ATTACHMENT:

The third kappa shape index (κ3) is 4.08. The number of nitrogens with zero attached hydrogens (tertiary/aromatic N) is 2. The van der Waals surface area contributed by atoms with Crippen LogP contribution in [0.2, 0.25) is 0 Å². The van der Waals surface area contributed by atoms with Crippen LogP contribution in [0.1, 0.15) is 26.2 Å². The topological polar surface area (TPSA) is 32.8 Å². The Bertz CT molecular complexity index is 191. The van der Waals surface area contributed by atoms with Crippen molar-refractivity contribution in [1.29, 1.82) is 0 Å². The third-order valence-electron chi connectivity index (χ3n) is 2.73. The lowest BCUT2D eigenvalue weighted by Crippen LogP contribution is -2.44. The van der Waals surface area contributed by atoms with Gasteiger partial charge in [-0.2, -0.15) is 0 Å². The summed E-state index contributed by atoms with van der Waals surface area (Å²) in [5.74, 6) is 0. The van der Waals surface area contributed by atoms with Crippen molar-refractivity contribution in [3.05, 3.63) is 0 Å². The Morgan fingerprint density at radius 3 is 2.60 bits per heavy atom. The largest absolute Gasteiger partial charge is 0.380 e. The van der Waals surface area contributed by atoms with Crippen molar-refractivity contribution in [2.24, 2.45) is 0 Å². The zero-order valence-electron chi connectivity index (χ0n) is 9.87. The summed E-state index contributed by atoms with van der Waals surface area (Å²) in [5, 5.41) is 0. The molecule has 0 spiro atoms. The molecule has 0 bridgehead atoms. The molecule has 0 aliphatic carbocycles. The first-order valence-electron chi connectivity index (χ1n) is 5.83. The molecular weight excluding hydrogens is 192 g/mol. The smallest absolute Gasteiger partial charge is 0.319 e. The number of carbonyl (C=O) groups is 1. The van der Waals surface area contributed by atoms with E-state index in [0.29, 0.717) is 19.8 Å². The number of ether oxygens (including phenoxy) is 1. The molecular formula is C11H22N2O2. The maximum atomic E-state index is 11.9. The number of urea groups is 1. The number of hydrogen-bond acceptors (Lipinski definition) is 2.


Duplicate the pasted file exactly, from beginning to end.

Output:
The third kappa shape index (κ3) is 4.08. The number of nitrogens with zero attached hydrogens (tertiary/aromatic N) is 2. The van der Waals surface area contributed by atoms with Crippen LogP contribution in [0.2, 0.25) is 0 Å². The van der Waals surface area contributed by atoms with Crippen LogP contribution in [0.1, 0.15) is 26.2 Å². The topological polar surface area (TPSA) is 32.8 Å². The Bertz CT molecular complexity index is 191. The van der Waals surface area contributed by atoms with Crippen molar-refractivity contribution in [1.29, 1.82) is 0 Å². The third-order valence-electron chi connectivity index (χ3n) is 2.73. The lowest BCUT2D eigenvalue weighted by Crippen LogP contribution is -2.44. The van der Waals surface area contributed by atoms with Gasteiger partial charge in [-0.2, -0.15) is 0 Å². The summed E-state index contributed by atoms with van der Waals surface area (Å²) in [5.74, 6) is 0. The van der Waals surface area contributed by atoms with Crippen molar-refractivity contribution in [3.05, 3.63) is 0 Å². The Morgan fingerprint density at radius 3 is 2.60 bits per heavy atom. The largest absolute Gasteiger partial charge is 0.380 e. The van der Waals surface area contributed by atoms with Crippen molar-refractivity contribution in [2.24, 2.45) is 0 Å². The zero-order valence-electron chi connectivity index (χ0n) is 9.87. The summed E-state index contributed by atoms with van der Waals surface area (Å²) in [5, 5.41) is 0. The molecule has 0 spiro atoms. The molecule has 0 bridgehead atoms. The molecule has 0 aliphatic carbocycles. The first-order valence-electron chi connectivity index (χ1n) is 5.83. The molecular weight excluding hydrogens is 192 g/mol. The smallest absolute Gasteiger partial charge is 0.319 e. The number of carbonyl (C=O) groups is 1. The van der Waals surface area contributed by atoms with E-state index in [0.29, 0.717) is 19.8 Å². The number of ether oxygens (including phenoxy) is 1. The molecular formula is C11H22N2O2. The maximum atomic E-state index is 11.9. The number of urea groups is 1. The number of hydrogen-bond acceptors (Lipinski definition) is 2.